Rate rise likely after surprise fall in unemployment

A surprise fall in the unemployment rate will undoubtedly put pressure on the Reserve Bank to lift rates for the fourth consecutive time when they meet again on 2 February.

According to data from the Australian Bureau of Statistics (ABS), the unemployment rate fell 0.1 per cent in December 2009 to 5.5 per cent, its lowest level since April 2009.

The number of people unemployed in Australia decreased by 10,600, or 1.6 per cent, to 639,400.

The number of people in work grew by 35,200, three times more than economists had predicted.

Yesterday, the government took credit for the drop in unemployment, with acting Prime Minister Julia Gillard attributing the fall to the government’s stimulus packages.

“The result shows what we have achieved by pulling together in tough times and getting behind the government’s stimulus actions,” she said.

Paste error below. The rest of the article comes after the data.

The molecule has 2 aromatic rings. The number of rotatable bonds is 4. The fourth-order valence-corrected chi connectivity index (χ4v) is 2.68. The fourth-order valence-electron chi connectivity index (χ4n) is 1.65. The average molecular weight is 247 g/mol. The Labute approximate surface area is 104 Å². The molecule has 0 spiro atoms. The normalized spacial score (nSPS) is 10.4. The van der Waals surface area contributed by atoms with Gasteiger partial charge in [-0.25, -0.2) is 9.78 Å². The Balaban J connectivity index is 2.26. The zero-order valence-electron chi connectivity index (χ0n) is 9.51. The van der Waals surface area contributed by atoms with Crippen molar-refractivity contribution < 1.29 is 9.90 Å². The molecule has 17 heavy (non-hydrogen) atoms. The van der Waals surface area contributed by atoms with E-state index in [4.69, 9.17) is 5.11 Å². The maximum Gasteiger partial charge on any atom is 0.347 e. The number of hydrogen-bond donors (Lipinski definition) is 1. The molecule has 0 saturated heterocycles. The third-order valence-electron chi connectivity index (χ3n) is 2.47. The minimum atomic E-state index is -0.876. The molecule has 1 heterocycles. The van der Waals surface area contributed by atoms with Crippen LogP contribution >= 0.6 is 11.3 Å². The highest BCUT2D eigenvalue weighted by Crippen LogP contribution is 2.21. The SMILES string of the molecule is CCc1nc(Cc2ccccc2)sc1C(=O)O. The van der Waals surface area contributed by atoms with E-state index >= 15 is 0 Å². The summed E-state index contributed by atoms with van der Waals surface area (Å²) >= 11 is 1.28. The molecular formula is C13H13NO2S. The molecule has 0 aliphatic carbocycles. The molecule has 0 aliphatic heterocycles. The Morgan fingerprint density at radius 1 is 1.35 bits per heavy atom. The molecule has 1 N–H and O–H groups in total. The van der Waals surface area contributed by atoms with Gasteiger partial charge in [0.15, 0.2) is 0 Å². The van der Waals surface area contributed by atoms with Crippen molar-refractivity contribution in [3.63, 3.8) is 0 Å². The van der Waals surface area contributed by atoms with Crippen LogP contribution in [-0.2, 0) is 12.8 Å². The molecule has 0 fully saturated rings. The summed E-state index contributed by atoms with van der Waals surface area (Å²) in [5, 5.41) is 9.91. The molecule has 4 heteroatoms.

A surprise fall in the unemployment rate will undoubtedly put pressure on the Reserve Bank to lift rates for the fourth consecutive time when they meet again on 2 February.

According to data from the Australian Bureau of Statistics (ABS), the unemployment rate fell 0.1 per cent in December 2009 to 5.5 per cent, its lowest level since April 2009.

The number of people unemployed in Australia decreased by 10,600, or 1.6 per cent, to 639,400.

The number of people in work grew by 35,200, three times more than economists had predicted.

Yesterday, the government took credit for the drop in unemployment, with acting Prime Minister Julia Gillard attributing the fall to the government’s stimulus packages.

“The result shows what we have achieved by pulling together in tough times and getting behind the government’s stimulus actions,” she said.

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